My facebook photo If you glanced at an article and saw right off that the first paragraph filled an entire page, would you want to read it? Why not? Because reading it seems difficult. There are no breaks. Without them, our minds start looking for an exit.

Give Them a Break!

That’s how an audience reacts when we speak too fast. The information seems overwhelming, since they cannot process it without breaks. Much of it is wasted, like water poured into a glass which is already full. In written material, paragraphs are used to provide breaks by separating thoughts. When speaking, pauses are used.

Briefly pausing between thoughts allows the audience to “get it,” to lock a thought into their minds before we ask them to consider another. Without pauses, we’re like the bricklayer in a hurry who doesn’t apply mortar between the bricks. When he’s finished, he doesn’t have a wall. He has a pile of bricks!

Cover Less and Converse More

Taking our time and using appropriate pausing also makes our discourse seem more like an ordinary conversation. That’s good, because it puts our audience at ease, and it does the same for us. Rushing through a speech breathlessly makes everyone tense.

Speaking too fast often springs from trying to cover too much material. It would be better to cover less material, and cover it well, than to speed through more details than the audience can handle in one discussion.  Allow time to explain, provide examples, or illustrate your most important ideas. Eliminate less important points.

Nervousness or tension could make you speak faster than you should. Perhaps you’re anxious to finish quickly. If so, you may defeat your purpose in speaking. Slow down, focus on conversing with the individuals before you, and the crisis will pass.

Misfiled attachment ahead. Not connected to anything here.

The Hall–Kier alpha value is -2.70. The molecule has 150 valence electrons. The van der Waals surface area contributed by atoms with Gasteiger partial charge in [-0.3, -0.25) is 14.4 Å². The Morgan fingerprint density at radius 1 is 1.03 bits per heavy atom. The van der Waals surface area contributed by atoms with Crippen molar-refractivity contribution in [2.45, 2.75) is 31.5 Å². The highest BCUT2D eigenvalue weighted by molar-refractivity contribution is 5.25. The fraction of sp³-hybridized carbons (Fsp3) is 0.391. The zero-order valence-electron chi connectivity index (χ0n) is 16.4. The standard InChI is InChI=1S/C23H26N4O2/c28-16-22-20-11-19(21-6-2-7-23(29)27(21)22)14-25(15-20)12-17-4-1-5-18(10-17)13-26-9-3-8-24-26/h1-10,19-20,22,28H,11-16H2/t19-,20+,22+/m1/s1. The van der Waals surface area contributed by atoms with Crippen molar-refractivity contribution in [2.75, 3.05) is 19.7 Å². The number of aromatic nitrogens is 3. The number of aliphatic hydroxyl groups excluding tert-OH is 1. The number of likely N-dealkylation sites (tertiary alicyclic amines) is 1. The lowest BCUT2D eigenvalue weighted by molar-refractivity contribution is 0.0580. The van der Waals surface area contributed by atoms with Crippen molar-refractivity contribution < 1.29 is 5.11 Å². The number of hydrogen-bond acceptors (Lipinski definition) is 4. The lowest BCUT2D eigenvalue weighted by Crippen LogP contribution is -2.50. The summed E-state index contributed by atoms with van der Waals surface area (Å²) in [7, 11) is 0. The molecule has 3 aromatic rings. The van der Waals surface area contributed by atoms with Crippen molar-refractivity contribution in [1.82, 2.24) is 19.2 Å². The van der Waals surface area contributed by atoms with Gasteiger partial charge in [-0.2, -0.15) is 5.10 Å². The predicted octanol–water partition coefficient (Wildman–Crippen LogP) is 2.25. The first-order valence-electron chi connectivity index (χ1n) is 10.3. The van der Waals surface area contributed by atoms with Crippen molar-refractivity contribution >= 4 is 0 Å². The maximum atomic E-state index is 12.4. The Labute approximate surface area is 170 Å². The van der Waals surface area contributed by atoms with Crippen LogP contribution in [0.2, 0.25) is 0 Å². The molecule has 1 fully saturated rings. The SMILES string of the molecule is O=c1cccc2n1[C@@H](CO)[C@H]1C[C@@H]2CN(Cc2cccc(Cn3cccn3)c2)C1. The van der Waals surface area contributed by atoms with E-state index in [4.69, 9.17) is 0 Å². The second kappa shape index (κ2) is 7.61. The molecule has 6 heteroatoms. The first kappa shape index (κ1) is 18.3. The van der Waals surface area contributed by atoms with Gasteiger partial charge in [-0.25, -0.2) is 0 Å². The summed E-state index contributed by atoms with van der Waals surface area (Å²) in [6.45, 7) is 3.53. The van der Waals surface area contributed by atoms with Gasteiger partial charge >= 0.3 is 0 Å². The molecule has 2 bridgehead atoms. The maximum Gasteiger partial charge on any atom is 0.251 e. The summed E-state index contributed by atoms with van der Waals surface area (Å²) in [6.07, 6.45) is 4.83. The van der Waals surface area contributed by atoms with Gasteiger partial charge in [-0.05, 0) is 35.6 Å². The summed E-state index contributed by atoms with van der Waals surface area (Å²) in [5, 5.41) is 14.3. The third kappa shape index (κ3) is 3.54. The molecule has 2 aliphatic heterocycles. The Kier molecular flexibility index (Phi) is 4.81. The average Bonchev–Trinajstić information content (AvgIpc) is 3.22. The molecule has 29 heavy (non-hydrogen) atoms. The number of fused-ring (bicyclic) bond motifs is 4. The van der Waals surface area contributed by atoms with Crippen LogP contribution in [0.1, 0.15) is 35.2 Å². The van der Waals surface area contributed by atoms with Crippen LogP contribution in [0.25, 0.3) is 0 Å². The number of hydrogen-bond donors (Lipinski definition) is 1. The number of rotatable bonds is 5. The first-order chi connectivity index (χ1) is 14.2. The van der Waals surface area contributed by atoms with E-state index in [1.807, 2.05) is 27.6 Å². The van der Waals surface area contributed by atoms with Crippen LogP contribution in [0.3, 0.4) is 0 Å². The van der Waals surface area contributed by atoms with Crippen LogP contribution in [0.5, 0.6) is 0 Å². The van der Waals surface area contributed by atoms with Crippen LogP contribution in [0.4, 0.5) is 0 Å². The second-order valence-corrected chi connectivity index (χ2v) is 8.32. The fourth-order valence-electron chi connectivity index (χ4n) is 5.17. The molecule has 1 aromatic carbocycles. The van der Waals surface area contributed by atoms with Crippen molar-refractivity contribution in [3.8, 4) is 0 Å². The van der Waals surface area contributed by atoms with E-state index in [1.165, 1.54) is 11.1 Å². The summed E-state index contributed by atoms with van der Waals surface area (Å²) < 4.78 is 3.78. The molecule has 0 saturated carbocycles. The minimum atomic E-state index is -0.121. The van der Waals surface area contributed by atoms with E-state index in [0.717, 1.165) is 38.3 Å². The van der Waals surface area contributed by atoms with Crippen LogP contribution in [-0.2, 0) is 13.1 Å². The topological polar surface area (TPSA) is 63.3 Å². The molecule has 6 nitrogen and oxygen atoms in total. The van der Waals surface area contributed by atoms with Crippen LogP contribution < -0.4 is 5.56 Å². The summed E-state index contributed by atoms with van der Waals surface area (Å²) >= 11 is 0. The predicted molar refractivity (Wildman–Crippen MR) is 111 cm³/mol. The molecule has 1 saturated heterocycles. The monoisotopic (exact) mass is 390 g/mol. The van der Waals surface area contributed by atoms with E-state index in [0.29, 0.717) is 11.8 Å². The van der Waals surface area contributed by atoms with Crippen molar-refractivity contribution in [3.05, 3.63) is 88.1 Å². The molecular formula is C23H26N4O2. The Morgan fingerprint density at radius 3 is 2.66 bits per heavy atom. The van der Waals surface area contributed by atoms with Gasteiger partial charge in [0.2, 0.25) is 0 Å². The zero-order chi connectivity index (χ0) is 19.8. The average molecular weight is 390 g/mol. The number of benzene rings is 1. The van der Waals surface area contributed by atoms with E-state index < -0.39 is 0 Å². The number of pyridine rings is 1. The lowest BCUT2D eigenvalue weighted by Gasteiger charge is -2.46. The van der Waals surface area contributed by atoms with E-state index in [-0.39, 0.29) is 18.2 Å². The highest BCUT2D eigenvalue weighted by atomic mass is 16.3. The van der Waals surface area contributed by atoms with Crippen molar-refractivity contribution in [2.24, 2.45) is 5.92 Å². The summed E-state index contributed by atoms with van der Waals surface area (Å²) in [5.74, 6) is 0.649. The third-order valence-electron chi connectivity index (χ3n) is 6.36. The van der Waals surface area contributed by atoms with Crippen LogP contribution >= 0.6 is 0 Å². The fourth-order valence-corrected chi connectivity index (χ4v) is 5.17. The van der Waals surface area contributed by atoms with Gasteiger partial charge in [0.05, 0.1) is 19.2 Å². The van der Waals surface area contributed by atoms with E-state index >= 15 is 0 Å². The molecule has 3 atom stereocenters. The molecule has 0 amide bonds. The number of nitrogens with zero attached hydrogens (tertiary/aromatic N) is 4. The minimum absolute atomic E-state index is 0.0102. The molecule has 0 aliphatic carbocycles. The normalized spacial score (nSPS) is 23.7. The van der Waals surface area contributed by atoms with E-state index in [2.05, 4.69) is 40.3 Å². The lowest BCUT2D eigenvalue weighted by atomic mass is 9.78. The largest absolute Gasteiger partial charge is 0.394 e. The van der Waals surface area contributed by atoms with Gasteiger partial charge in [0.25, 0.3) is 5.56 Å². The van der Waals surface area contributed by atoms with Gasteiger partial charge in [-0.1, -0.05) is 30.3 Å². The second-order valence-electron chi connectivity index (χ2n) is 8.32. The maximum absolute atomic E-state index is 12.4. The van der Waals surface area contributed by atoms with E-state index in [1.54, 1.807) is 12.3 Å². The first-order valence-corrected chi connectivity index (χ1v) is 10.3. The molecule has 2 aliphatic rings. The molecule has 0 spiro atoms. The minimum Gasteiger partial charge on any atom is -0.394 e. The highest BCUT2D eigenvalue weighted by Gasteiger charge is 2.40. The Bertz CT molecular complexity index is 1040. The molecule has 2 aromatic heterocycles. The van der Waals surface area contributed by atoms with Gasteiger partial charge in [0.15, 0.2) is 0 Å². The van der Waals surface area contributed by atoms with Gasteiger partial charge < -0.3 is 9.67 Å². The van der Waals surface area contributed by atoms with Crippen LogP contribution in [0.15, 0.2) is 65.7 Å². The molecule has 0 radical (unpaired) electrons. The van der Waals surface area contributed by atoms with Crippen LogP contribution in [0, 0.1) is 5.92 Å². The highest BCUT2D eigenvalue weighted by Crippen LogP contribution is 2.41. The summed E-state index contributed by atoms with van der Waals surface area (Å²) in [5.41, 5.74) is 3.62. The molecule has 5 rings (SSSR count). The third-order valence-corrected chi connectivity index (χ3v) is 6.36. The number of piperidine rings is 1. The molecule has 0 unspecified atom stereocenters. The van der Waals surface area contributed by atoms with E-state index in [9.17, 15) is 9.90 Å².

Divide and Conquer

One helpful practice when rehearsing is to divide your presentation into segments. How much should you have covered after 5 minutes? After 10 minutes? Place timing marks on your outline. After 15 or 20 minutes, where should you be? By marking your outline, you’ll know whether you’re ahead, running behind, or right on schedule.

If you’re running behind, don’t speak faster. Just cut out whatever can be dispensed with without distorting the ideas you want to cover. That way, you can take your time and calmly present your material as if you’re just conversing with friends. That’s what you want, right?

Posted by: George E Burney | February 12, 2013

How To Improve Your Public Reading

My facebook photo

When reading publicly, what should be your goal? It should be to express the thoughts and feelings of the person who wrote the material you are reading. What was he really saying? You have only his words, so use them. Read as he might have expressed the same thoughts in speech.

What’s The Big Idea?